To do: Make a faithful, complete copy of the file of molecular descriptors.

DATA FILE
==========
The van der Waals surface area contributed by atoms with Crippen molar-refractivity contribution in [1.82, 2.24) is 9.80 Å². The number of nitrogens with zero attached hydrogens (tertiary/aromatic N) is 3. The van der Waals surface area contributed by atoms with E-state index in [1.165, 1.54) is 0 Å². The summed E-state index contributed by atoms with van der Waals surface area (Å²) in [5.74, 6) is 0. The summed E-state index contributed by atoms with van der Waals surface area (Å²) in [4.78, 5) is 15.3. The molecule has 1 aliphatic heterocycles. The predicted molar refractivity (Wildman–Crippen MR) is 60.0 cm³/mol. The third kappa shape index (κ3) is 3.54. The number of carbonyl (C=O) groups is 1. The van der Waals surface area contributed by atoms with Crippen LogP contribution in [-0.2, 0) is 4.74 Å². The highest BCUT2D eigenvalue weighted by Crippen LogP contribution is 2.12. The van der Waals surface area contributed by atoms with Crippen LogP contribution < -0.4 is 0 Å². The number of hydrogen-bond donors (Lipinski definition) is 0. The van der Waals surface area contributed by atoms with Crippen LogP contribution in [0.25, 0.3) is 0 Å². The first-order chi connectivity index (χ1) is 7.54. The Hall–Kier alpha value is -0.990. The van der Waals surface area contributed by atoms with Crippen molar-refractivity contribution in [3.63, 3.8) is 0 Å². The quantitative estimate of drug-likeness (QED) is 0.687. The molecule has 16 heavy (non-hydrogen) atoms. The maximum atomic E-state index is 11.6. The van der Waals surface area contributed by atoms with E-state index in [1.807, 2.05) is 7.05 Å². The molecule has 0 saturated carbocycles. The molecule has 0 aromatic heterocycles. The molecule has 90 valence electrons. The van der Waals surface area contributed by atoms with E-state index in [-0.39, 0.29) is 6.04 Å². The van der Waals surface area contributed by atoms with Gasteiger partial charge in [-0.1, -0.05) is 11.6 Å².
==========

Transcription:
The van der Waals surface area contributed by atoms with Crippen molar-refractivity contribution in [1.82, 2.24) is 9.80 Å². The number of nitrogens with zero attached hydrogens (tertiary/aromatic N) is 3. The van der Waals surface area contributed by atoms with E-state index in [1.165, 1.54) is 0 Å². The summed E-state index contributed by atoms with van der Waals surface area (Å²) in [5.74, 6) is 0. The summed E-state index contributed by atoms with van der Waals surface area (Å²) in [4.78, 5) is 15.3. The molecule has 1 aliphatic heterocycles. The predicted molar refractivity (Wildman–Crippen MR) is 60.0 cm³/mol. The third kappa shape index (κ3) is 3.54. The number of carbonyl (C=O) groups is 1. The van der Waals surface area contributed by atoms with Crippen LogP contribution in [-0.2, 0) is 4.74 Å². The highest BCUT2D eigenvalue weighted by Crippen LogP contribution is 2.12. The van der Waals surface area contributed by atoms with Crippen LogP contribution < -0.4 is 0 Å². The number of hydrogen-bond donors (Lipinski definition) is 0. The van der Waals surface area contributed by atoms with Crippen LogP contribution in [0.25, 0.3) is 0 Å². The first-order chi connectivity index (χ1) is 7.54. The Hall–Kier alpha value is -0.990. The van der Waals surface area contributed by atoms with Crippen molar-refractivity contribution in [3.63, 3.8) is 0 Å². The quantitative estimate of drug-likeness (QED) is 0.687. The molecule has 16 heavy (non-hydrogen) atoms. The maximum atomic E-state index is 11.6. The van der Waals surface area contributed by atoms with E-state index in [1.807, 2.05) is 7.05 Å². The molecule has 0 saturated carbocycles. The molecule has 0 aromatic heterocycles. The molecule has 90 valence electrons. The van der Waals surface area contributed by atoms with E-state index in [-0.39, 0.29) is 6.04 Å². The van der Waals surface area contributed by atoms with Gasteiger partial charge in [-0.1, -0.05) is 11.6 Å².